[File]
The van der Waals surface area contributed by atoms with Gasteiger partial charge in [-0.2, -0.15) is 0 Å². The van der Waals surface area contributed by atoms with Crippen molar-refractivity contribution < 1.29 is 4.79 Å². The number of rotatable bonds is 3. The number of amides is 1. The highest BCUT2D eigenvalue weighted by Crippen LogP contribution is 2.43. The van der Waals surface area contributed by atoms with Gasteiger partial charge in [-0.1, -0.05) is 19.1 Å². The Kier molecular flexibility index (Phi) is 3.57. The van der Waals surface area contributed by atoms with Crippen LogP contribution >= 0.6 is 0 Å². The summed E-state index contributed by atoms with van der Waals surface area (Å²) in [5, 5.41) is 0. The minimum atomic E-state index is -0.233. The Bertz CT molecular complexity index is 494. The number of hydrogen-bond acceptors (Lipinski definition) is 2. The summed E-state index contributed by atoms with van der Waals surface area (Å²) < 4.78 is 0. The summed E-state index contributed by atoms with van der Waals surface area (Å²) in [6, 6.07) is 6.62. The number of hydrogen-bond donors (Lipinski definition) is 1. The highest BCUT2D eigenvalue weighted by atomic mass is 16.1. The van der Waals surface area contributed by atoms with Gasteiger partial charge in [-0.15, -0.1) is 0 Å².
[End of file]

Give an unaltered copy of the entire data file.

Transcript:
The van der Waals surface area contributed by atoms with Gasteiger partial charge in [-0.2, -0.15) is 0 Å². The van der Waals surface area contributed by atoms with Crippen molar-refractivity contribution < 1.29 is 4.79 Å². The number of rotatable bonds is 3. The number of amides is 1. The highest BCUT2D eigenvalue weighted by Crippen LogP contribution is 2.43. The van der Waals surface area contributed by atoms with Gasteiger partial charge in [-0.1, -0.05) is 19.1 Å². The Kier molecular flexibility index (Phi) is 3.57. The van der Waals surface area contributed by atoms with Crippen LogP contribution >= 0.6 is 0 Å². The summed E-state index contributed by atoms with van der Waals surface area (Å²) in [5, 5.41) is 0. The minimum atomic E-state index is -0.233. The Bertz CT molecular complexity index is 494. The number of hydrogen-bond acceptors (Lipinski definition) is 2. The summed E-state index contributed by atoms with van der Waals surface area (Å²) < 4.78 is 0. The summed E-state index contributed by atoms with van der Waals surface area (Å²) in [6, 6.07) is 6.62. The number of hydrogen-bond donors (Lipinski definition) is 1. The highest BCUT2D eigenvalue weighted by atomic mass is 16.1. The van der Waals surface area contributed by atoms with Gasteiger partial charge in [-0.15, -0.1) is 0 Å².